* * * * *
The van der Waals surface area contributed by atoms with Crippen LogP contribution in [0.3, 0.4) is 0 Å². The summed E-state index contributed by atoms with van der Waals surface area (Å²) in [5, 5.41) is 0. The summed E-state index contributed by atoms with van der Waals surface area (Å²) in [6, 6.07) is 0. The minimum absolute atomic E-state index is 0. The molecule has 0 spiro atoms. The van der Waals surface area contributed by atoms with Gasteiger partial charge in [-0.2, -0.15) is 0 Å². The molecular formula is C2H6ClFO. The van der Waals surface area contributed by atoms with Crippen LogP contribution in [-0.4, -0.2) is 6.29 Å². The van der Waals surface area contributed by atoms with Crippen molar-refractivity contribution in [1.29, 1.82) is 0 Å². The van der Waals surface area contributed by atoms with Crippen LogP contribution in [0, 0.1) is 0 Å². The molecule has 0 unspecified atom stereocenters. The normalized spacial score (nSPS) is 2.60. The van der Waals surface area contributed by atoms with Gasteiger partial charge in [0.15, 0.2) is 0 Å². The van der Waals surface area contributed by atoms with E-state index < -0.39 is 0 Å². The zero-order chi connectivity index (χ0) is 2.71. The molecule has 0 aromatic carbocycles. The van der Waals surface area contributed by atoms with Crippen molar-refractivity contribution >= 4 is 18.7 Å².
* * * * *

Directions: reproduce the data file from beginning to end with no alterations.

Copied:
The van der Waals surface area contributed by atoms with Crippen LogP contribution in [0.3, 0.4) is 0 Å². The summed E-state index contributed by atoms with van der Waals surface area (Å²) in [5, 5.41) is 0. The summed E-state index contributed by atoms with van der Waals surface area (Å²) in [6, 6.07) is 0. The minimum absolute atomic E-state index is 0. The molecule has 0 spiro atoms. The van der Waals surface area contributed by atoms with Gasteiger partial charge in [-0.2, -0.15) is 0 Å². The molecular formula is C2H6ClFO. The van der Waals surface area contributed by atoms with Crippen LogP contribution in [-0.4, -0.2) is 6.29 Å². The van der Waals surface area contributed by atoms with Crippen molar-refractivity contribution in [1.29, 1.82) is 0 Å². The van der Waals surface area contributed by atoms with Crippen LogP contribution in [0, 0.1) is 0 Å². The molecule has 0 unspecified atom stereocenters. The normalized spacial score (nSPS) is 2.60. The van der Waals surface area contributed by atoms with Gasteiger partial charge in [0.15, 0.2) is 0 Å². The van der Waals surface area contributed by atoms with E-state index < -0.39 is 0 Å². The zero-order chi connectivity index (χ0) is 2.71. The molecule has 0 aromatic carbocycles. The van der Waals surface area contributed by atoms with Crippen molar-refractivity contribution >= 4 is 18.7 Å².